More to the point, what if he had admitted he needed help: admitted his script was a crappy first draft that needed serious revision; admitted he was simply not the one to take on the lead role, no matter how highly he thought of his questionable (at very best) acting skills; admitted he should have found a more experienced director, one who would've known what to do with his precious vision - what if he had done that instead of doing it all himself?

What would The Room have looked like then?

We'll never know, because in time, and against all odds (and logic), it became a "hit," but for all the wrong reasons - and now, a movie has been made about this movie: The Disaster Artist.

Needless to say, I liked it better than The Room. James Franco, who also directed, captured Tommy perfectly, peculiar accent and all, but what struck me most was the emphasis on the friendship with Tommy's Room co-star Greg Sestero, played by James' brother Dave; the way their partnership evolved, was tested throughout the production, and survived.

Sestero wrote the book upon which the movie was based. While one could question his willingness to stick with Tommy, clearly he saw something in him no one else did. (Was it me, or was there even some sexual tension between them at one point in the movie?) Disaster was funny, but there were some genuine, deep moments as well; I didn't expect that.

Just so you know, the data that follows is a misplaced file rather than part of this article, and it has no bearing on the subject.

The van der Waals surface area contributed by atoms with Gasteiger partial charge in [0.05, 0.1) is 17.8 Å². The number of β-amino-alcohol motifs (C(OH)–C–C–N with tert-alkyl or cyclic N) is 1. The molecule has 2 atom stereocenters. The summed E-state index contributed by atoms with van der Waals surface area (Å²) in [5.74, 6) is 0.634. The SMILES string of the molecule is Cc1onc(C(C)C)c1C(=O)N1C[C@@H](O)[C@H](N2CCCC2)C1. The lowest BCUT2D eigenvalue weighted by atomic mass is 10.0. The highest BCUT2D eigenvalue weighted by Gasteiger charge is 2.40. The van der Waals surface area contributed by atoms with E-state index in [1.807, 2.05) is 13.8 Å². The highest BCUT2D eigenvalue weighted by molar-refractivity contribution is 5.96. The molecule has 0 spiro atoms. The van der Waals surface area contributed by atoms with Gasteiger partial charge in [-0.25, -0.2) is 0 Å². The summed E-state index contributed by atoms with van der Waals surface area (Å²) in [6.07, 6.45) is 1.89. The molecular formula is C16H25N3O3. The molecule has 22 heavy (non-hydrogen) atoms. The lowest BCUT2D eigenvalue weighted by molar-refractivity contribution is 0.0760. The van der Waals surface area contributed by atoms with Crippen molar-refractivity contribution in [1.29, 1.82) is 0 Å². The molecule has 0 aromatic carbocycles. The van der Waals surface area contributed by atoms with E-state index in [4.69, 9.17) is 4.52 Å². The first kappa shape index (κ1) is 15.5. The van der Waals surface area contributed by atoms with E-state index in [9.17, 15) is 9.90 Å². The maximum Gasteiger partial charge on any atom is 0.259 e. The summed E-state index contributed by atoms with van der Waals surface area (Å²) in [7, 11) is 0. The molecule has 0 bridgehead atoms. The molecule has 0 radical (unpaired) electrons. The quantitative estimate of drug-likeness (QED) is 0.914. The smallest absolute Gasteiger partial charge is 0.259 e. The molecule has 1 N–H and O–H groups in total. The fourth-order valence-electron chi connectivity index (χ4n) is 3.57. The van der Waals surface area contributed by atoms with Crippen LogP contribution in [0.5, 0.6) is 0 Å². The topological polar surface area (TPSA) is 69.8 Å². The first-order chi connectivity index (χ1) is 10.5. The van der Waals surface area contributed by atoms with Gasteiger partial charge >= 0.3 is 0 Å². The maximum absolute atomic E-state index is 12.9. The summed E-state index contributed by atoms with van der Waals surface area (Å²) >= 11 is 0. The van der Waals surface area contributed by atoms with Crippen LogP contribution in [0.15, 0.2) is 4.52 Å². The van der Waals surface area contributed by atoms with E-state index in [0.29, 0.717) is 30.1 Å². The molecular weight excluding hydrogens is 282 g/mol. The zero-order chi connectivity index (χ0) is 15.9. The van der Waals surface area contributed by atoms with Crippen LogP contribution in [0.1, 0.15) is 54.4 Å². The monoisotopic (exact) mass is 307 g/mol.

Allegedly, no one, not even Sestero, knows anything for certain about Tommy's past. I find this difficult to believe, especially now that he's a legitimate celebrity. Are you telling me no one, no ex-girlfriends, no classmates, no family members, have come forward in the past decade to try and ride Tommy's coattails? Neither TMZ nor Perez Hilton nor People nor The National Enquirer have dug up any dirt on him - not even from a crazed superfan? That seems improbable in this information age, in which celebrity gossip fuels the film industry.

Is it possible Tommy is pulling an Andy Kaufman on us: lying about who and what he is in the name of a joke designed to gain publicity for The Room, with Sestero as his Bob Zmuda? This makes much more sense than Tommy somehow coming into the world fully formed, as it were. I predict his redneck past will be revealed one day and it will be mundane and unspectacular.

As for Tommy the filmmaker, it's my hope he has learned something from this entire experience that will enable him to make better films before his fifteen minutes of fame expires... but I have a feeling he hasn't.

1 comment:

  1. You will be seeing more of Tommy with Greg in Best F(r)iends, a story Sestero wrote loosely based on a road trip along the stretch between San Fran and L.A.. There have been hints here and there, particularly on IMDb that he is Polish in origin and close to 60 years old. But those hints are taken down (at Mr. Wiseau’s insistence, no doubt) as soon as they are put online. Tommy is, after all, a man whose life began well before the internet, and by today’s luminally paced standards, a cloudy, archaic age.